Arts in the California governor's race
Recently Gov. Arnold Schwarzenegger vetoed legislation that would allow school districts to dilute art education requirements in California high schools. He made the right call: The plan was a misguided attempt to ease dropout rates. The arts don't always make it into political campaigns, least of all for governor, but the veto shows that the subject can matter significantly.
Now, a nonpartisan coalition seeks to move the arts onto a front burner -- or at least somewhere in the vicinity of the kitchen -- before November's election. Arts in the California Governor's Race describes itself as a consortium of "nonprofit arts organizations, arts support groups, artists and concerned individual supporters of the arts [who] believe strongly in the need for meaningful public support for the arts and arts education."
They have their work cut out for them.
Jerry Brown's website shows just two mentions of the arts, both citing accomplishments from long ago (putting artists on the California Arts Council in the 1970s and founding Oakland School for the Arts, a pre-professional secondary training school, in 2001). A look through Meg Whitman's website turned up no arts references.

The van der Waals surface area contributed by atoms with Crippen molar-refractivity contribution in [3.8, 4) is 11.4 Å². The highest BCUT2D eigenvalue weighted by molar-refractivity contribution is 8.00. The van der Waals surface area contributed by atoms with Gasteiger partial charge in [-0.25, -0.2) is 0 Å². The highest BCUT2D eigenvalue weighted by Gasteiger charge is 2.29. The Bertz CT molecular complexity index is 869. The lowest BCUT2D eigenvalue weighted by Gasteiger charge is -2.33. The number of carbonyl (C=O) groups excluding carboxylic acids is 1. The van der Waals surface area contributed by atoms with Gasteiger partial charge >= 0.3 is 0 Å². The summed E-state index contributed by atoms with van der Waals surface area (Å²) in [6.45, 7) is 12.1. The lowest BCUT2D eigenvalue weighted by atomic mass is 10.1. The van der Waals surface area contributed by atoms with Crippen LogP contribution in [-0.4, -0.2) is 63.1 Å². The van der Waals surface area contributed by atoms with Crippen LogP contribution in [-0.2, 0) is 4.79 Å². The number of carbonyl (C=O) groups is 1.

Arts in the California Governor's Race notes that the nonprofit arts sector is a sizable employer -- 66,000 full-time and 95,000 part-time jobs -- with a $5.4-billion economic impact in California. It returns $300 million in state and local tax revenues.
Those are impressive numbers. More information about the nonpartisan arts issue group and its plans for the 2010 campaign's final weeks is here.
Photos: Meg Whitman, Jerry Brown. Credit: Eric Paul Zamora/Getty Images